- The definition of a till is a drawer or tray that a retailer would use to store his money.
An example of a till is a cash register.
- Till means until.
An example of till is someone saying they aren't able to leave work before they finish a project, till they finish a project.
- Till is defined as to prepare land for crops to be planted by plowing and fertilizing.
An example of to till is turning over the soil in a garden.
- Now Scot. up to the place of; as far as
Origin of tillMiddle English ; from Old English til, akin to ON, to, till, OE, fitness: for Indo-European base see till
Origin of tillMiddle English tillen ; from Old English tilian, literally , to strive for, work for, akin to German zielen, to aim, strive, ziel, point aimed at ; from Indo-European base an unverified form ad-, to order, establish
- a drawer or tray for keeping money
- ready cash
Origin of tillearlier tille ; from uncertain or unknown; perhaps Middle English tillen, to draw, reach ; from Old English
Origin of tilluncertain or unknown; perhaps variant, variety of Middle English thill, substratum of clay ; from uncertain or unknown; perhaps thille, a board, flooring; akin to diele ; from Indo-European base an unverified form tel-, flat surface from source Classical Latin tellus, earth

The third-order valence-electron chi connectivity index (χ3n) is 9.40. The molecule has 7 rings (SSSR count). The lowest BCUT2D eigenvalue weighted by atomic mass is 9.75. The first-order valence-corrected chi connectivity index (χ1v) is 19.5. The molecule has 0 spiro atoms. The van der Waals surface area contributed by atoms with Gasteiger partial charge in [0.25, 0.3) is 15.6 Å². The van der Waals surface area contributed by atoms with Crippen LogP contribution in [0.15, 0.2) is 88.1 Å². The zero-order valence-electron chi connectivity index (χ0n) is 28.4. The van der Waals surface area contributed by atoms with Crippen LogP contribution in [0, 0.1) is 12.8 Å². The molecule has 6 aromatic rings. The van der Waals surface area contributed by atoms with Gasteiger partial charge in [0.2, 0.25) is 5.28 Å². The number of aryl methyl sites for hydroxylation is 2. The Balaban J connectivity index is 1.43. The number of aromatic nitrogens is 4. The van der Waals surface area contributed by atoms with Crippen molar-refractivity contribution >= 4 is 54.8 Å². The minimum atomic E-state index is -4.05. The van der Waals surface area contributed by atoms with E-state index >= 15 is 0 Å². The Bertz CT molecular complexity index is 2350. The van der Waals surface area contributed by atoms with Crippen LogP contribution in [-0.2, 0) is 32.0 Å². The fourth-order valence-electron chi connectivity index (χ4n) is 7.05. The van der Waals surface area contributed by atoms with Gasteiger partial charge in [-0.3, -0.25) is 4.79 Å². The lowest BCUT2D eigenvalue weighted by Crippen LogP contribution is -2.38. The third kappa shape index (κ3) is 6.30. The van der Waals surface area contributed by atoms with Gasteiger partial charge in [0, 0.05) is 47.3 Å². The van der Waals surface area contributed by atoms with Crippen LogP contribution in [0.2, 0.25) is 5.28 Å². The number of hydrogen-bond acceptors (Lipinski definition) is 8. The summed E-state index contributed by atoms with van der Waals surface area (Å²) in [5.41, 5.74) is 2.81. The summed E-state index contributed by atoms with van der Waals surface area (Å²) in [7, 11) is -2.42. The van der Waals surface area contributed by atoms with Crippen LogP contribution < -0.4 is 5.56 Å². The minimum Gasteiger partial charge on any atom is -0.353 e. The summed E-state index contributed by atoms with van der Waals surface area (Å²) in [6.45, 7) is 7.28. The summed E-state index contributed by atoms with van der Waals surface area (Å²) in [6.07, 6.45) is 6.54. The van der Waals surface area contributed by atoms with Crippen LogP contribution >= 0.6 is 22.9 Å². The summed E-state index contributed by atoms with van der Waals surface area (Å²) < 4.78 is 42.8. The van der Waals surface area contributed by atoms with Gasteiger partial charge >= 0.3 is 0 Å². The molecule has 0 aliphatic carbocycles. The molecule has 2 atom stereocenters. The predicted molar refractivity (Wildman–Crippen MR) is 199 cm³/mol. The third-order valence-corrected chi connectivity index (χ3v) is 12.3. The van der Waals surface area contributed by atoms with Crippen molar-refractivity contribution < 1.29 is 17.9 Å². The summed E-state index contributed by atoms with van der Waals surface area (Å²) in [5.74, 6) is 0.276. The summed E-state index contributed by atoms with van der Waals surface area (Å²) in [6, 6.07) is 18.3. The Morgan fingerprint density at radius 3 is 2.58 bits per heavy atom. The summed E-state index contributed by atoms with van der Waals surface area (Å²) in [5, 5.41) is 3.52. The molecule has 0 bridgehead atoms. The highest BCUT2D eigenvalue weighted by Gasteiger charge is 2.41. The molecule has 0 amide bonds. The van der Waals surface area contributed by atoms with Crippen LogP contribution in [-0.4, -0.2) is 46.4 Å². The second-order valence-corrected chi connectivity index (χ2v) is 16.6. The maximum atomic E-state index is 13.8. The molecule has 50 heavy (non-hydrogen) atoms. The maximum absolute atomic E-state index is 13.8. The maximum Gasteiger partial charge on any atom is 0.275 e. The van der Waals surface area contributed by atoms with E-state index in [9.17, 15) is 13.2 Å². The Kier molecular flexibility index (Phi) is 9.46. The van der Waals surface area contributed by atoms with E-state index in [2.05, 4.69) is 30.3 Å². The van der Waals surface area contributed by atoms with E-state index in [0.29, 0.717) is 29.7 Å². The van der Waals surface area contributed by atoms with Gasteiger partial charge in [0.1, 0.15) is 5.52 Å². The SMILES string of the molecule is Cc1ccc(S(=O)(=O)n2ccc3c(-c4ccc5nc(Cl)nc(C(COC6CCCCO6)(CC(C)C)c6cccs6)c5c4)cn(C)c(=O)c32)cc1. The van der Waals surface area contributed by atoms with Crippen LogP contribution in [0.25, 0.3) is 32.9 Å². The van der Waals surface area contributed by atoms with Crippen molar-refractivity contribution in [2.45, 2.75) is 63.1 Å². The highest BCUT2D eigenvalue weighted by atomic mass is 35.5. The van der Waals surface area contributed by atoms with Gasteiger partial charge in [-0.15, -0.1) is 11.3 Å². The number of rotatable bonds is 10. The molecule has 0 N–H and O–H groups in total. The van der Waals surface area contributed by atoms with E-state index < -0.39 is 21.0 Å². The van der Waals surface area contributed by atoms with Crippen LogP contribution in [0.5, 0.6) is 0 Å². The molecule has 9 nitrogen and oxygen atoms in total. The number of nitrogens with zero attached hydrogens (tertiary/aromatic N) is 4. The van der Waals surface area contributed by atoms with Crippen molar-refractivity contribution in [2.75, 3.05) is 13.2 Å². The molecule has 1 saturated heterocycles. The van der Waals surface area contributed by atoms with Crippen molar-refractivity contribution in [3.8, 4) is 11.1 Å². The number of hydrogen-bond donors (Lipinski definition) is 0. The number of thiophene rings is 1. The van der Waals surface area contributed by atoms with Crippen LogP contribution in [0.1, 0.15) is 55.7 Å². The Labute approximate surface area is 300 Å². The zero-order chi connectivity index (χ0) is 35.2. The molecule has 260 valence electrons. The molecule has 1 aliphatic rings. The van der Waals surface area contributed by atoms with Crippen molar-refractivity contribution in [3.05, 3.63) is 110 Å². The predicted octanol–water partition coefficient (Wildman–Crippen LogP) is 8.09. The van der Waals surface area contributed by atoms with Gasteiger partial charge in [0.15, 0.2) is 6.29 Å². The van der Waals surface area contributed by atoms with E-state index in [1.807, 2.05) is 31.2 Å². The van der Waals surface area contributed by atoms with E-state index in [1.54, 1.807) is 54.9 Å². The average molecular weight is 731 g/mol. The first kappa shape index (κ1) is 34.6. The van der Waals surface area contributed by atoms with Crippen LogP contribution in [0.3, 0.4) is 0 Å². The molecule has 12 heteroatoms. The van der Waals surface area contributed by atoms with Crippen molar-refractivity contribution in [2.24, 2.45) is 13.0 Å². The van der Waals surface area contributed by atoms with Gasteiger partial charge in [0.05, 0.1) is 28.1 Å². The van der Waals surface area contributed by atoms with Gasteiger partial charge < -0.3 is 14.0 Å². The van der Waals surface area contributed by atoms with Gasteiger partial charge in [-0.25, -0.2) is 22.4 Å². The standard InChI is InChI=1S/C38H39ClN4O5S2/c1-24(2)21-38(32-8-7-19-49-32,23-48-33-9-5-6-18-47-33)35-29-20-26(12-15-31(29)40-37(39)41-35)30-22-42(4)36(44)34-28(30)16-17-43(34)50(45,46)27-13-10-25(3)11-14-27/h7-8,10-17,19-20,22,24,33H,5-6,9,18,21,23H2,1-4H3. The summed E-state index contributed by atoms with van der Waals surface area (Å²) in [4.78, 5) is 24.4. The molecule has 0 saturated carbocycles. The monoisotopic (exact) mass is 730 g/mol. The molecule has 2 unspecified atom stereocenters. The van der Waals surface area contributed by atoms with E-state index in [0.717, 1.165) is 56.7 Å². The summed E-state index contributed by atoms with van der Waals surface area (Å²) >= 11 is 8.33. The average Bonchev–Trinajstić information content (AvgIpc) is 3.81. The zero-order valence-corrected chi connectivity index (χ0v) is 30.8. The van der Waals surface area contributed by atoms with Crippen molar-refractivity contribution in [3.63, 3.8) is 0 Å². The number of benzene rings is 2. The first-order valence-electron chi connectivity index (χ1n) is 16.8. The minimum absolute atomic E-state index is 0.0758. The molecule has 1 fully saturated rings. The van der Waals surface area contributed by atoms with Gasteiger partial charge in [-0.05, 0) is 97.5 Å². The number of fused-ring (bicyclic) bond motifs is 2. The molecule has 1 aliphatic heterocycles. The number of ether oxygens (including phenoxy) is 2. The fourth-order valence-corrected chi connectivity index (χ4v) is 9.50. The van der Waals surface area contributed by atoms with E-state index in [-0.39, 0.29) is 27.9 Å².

Origin of tillOrigin unknown.
- A drawer, small chest, or compartment for money, as in a store.
- A supply of money; a purse.
Origin of tillMiddle English tille.
Origin of tillMiddle English, from Old English til, from Old Norse. Usage Note: Till and until are generally interchangeable in both writing and speech, though as the first word in a sentence until is usually preferred: Until you get that paper written, don't even think about going to the movies. • Till is actually the older word, with until having been formed by the addition to it of the prefix un–, meaning “up to.” In the 1700s, the spelling 'till became fashionable, as if till were a shortened form of until. Although 'till is now nonstandard, 'til is sometimes used in this way and is considered acceptable, though it is etymologically incorrect.
transitive verbtilled, till·ing, tills
Origin of tillMiddle English tillen, from Old English tilian.
- until, until the time that
- Maybe you can, maybe you can't: you won't know till you try.
From Middle English tillen "to draw" from Old English -tyllan (as in betyllan "to lure, decoy," and fortyllan "draw away;" related to tollian). Or alternatively from Anglo-Norman tylle "compartment" from Old French tille "compartment, shelter on a ship" from Old Norse Ã¾ilja "plank." Cognate with Albanian ndjell (“I lure, attract").
(third-person singular simple present tills, present participle tilling, simple past and past participle tilled)
Old English tilian
Unknown, but possibly via etymology 3 (the verb) because alluvial deposit is used as a fertilizer.
Shortened from lentil.